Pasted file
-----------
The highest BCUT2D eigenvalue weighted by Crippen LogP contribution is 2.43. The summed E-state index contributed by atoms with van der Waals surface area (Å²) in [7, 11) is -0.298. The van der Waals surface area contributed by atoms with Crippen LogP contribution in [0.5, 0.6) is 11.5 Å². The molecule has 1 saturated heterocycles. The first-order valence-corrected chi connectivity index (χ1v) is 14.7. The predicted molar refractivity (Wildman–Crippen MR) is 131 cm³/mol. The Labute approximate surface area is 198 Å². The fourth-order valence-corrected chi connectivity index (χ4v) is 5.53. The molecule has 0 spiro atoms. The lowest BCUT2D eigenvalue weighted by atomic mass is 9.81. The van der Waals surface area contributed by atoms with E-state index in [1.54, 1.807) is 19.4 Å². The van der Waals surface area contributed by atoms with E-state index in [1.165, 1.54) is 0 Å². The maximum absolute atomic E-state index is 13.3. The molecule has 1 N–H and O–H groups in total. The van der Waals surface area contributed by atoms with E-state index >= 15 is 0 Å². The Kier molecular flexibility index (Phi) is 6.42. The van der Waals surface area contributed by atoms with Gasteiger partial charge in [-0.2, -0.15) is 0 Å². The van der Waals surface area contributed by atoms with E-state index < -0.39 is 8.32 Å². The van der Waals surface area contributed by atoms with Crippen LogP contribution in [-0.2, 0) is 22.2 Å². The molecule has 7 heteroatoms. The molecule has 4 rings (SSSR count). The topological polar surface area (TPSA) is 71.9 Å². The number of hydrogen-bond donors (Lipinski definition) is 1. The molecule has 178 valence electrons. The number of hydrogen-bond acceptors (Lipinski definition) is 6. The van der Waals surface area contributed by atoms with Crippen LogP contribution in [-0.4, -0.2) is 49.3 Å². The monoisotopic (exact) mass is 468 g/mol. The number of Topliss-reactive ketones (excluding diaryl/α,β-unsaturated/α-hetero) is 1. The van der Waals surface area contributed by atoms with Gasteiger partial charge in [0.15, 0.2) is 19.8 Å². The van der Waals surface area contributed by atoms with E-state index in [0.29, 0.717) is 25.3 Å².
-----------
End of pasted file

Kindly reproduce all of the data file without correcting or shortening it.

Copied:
The highest BCUT2D eigenvalue weighted by Crippen LogP contribution is 2.43. The summed E-state index contributed by atoms with van der Waals surface area (Å²) in [7, 11) is -0.298. The van der Waals surface area contributed by atoms with Crippen LogP contribution in [0.5, 0.6) is 11.5 Å². The molecule has 1 saturated heterocycles. The first-order valence-corrected chi connectivity index (χ1v) is 14.7. The predicted molar refractivity (Wildman–Crippen MR) is 131 cm³/mol. The Labute approximate surface area is 198 Å². The fourth-order valence-corrected chi connectivity index (χ4v) is 5.53. The molecule has 0 spiro atoms. The lowest BCUT2D eigenvalue weighted by atomic mass is 9.81. The van der Waals surface area contributed by atoms with E-state index in [1.54, 1.807) is 19.4 Å². The van der Waals surface area contributed by atoms with E-state index in [1.165, 1.54) is 0 Å². The maximum absolute atomic E-state index is 13.3. The molecule has 1 N–H and O–H groups in total. The van der Waals surface area contributed by atoms with E-state index >= 15 is 0 Å². The Kier molecular flexibility index (Phi) is 6.42. The van der Waals surface area contributed by atoms with Gasteiger partial charge in [-0.2, -0.15) is 0 Å². The van der Waals surface area contributed by atoms with E-state index < -0.39 is 8.32 Å². The van der Waals surface area contributed by atoms with Crippen LogP contribution in [-0.2, 0) is 22.2 Å². The molecule has 7 heteroatoms. The molecule has 4 rings (SSSR count). The topological polar surface area (TPSA) is 71.9 Å². The number of hydrogen-bond donors (Lipinski definition) is 1. The molecule has 178 valence electrons. The number of hydrogen-bond acceptors (Lipinski definition) is 6. The van der Waals surface area contributed by atoms with Crippen LogP contribution in [-0.4, -0.2) is 49.3 Å². The monoisotopic (exact) mass is 468 g/mol. The number of Topliss-reactive ketones (excluding diaryl/α,β-unsaturated/α-hetero) is 1. The van der Waals surface area contributed by atoms with Gasteiger partial charge in [0.15, 0.2) is 19.8 Å². The van der Waals surface area contributed by atoms with E-state index in [0.29, 0.717) is 25.3 Å².